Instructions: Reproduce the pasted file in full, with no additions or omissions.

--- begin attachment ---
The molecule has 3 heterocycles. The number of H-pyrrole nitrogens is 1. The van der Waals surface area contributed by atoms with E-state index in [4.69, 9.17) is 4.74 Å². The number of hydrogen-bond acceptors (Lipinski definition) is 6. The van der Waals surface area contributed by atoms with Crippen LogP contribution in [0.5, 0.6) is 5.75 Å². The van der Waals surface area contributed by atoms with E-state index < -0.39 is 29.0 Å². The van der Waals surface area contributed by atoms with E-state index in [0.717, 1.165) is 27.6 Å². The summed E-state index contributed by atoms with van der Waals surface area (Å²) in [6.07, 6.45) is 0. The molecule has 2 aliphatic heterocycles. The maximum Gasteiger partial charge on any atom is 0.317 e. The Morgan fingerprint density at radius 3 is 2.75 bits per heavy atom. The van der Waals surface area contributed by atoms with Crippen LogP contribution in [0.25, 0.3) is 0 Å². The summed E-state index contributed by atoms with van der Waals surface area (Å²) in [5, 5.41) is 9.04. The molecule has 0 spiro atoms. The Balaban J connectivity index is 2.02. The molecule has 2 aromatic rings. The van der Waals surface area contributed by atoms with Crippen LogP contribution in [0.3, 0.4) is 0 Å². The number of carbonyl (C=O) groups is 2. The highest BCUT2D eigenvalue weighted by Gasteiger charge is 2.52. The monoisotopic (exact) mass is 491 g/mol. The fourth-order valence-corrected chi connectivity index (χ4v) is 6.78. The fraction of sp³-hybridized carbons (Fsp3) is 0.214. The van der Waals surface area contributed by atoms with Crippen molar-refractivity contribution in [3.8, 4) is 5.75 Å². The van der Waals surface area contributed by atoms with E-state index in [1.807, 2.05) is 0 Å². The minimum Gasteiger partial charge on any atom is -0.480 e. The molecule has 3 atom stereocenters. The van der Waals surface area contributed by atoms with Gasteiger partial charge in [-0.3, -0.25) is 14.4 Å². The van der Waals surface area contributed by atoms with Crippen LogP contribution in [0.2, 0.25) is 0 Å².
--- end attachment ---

The molecule has 3 heterocycles. The number of H-pyrrole nitrogens is 1. The van der Waals surface area contributed by atoms with E-state index in [4.69, 9.17) is 4.74 Å². The number of hydrogen-bond acceptors (Lipinski definition) is 6. The van der Waals surface area contributed by atoms with Crippen LogP contribution in [0.5, 0.6) is 5.75 Å². The van der Waals surface area contributed by atoms with E-state index < -0.39 is 29.0 Å². The van der Waals surface area contributed by atoms with E-state index in [0.717, 1.165) is 27.6 Å². The summed E-state index contributed by atoms with van der Waals surface area (Å²) in [6.07, 6.45) is 0. The molecule has 2 aliphatic heterocycles. The maximum Gasteiger partial charge on any atom is 0.317 e. The Morgan fingerprint density at radius 3 is 2.75 bits per heavy atom. The van der Waals surface area contributed by atoms with Crippen LogP contribution in [0.25, 0.3) is 0 Å². The summed E-state index contributed by atoms with van der Waals surface area (Å²) in [5, 5.41) is 9.04. The molecule has 0 spiro atoms. The Balaban J connectivity index is 2.02. The molecule has 2 aromatic rings. The van der Waals surface area contributed by atoms with Crippen LogP contribution in [0.3, 0.4) is 0 Å². The number of carbonyl (C=O) groups is 2. The highest BCUT2D eigenvalue weighted by Gasteiger charge is 2.52. The monoisotopic (exact) mass is 491 g/mol. The fourth-order valence-corrected chi connectivity index (χ4v) is 6.78. The fraction of sp³-hybridized carbons (Fsp3) is 0.214. The van der Waals surface area contributed by atoms with Crippen molar-refractivity contribution in [3.8, 4) is 5.75 Å². The van der Waals surface area contributed by atoms with E-state index in [1.807, 2.05) is 0 Å². The minimum Gasteiger partial charge on any atom is -0.480 e. The molecule has 3 atom stereocenters. The van der Waals surface area contributed by atoms with Gasteiger partial charge in [-0.3, -0.25) is 14.4 Å². The van der Waals surface area contributed by atoms with Crippen LogP contribution in [0.2, 0.25) is 0 Å².